EU Said to Fine Ball-Bearings Makers to Settle Cartel Probe
The European Union will fine automotive ball-bearings makers as soon as tomorrow in an antitrust settlement, said three people familiar with the case that led three firms to make provisions totaling more than $1 billion.
About six ball-bearings makers have agreed to settle the case, said the people who asked not to be named because the decision isn’t yet public. EU Competition Commissioner Joaquin Almunia told EU lawmakers today that he would announce a price-fixing decision in a car-parts investigation tomorrow.
Cartels to fix the prices of car parts “are devastating for both Japanese and European car manufacturers and consumers” who pay too much for components and the final vehicles, Alexander Italianer, the head of the EU’s competition service, said last year. Bearings are just one out of about a hundred car components the EU is probing, he said.
SKF AB (SKFB), the world’s largest maker of ball bearings, said in December it set aside 3 billion krona ($473 million) for a potential EU fine. Schaeffler AG also took a 380 million-euro ($528 million) provision last year for an expected EU fine. NTN Corp. (6472) set aside 27 billion yen ($266 million) for an EU fine, it said in January.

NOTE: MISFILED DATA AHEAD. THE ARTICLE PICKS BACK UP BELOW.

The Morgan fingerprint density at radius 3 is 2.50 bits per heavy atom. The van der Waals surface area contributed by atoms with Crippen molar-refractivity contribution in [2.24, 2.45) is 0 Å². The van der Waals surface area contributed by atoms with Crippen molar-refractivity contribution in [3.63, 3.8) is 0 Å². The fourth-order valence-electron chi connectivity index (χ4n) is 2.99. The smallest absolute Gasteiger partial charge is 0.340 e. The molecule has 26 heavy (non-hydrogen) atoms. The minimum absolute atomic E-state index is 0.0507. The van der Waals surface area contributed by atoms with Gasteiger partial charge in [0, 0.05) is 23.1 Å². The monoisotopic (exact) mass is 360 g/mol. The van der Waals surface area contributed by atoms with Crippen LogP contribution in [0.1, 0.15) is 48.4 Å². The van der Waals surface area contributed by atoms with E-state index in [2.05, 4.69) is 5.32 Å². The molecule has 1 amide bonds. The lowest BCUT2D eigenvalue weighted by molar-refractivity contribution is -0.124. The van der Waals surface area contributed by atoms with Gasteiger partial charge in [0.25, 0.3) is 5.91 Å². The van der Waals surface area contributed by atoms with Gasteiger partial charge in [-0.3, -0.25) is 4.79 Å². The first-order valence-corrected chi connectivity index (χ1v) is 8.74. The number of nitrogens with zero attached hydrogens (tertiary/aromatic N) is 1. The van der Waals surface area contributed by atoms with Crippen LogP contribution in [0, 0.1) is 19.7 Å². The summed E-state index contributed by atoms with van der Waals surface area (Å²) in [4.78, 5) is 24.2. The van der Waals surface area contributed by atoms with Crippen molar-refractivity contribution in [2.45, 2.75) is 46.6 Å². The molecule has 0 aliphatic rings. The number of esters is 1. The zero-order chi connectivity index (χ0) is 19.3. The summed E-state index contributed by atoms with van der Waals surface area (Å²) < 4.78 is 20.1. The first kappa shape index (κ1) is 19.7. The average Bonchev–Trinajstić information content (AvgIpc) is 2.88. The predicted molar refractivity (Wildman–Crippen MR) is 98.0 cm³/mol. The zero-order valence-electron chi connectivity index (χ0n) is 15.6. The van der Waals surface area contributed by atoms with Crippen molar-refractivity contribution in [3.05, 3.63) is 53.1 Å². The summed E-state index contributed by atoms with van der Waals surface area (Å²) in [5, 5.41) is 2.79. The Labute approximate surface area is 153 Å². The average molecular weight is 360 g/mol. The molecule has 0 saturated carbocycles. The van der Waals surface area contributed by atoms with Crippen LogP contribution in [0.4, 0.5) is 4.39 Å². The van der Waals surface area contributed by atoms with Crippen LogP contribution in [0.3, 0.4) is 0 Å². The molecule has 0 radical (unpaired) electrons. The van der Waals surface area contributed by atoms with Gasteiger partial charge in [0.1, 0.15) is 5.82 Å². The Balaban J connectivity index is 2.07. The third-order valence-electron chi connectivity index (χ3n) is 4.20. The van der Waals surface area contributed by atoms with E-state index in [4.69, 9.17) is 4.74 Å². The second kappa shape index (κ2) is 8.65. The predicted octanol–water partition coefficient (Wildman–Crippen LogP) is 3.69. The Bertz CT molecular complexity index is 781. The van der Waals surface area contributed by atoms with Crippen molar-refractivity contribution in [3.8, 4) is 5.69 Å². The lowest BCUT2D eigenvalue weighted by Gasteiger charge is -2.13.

Ingalill Ostman, a spokeswoman for Gothenburg, Sweden-based SKF, declined to comment ahead of a statement from regulators. Christoph Beumelburg, a Schaeffler spokesman, declined to comment. NTN didn’t immediately respond to an e-mail and a call seeking comment.
Companies that agree to settle EU cartel cases receive a reduction of 10 percent of their fine, with additional discounts for aiding regulators. The first to inform the EU of the cartel is usually exempted from fines.
NTN, NSK Ltd. (6471) and Nachi-Fujikoshi Corp. (6474) were fined by Japan’s antitrust authority last year for fixing prices of bearings in an investigation where Jtekt Corp. (6473) was exempted from fines. Jtekt, NSK, NTN and Nachi-Fujikoshi are also being probed by Singapore’s competition regulator.
NSK, Jtekt and Nachi Fujikoshi didn’t immediately respond to an e-mail and a call seeking comment on the EU process.
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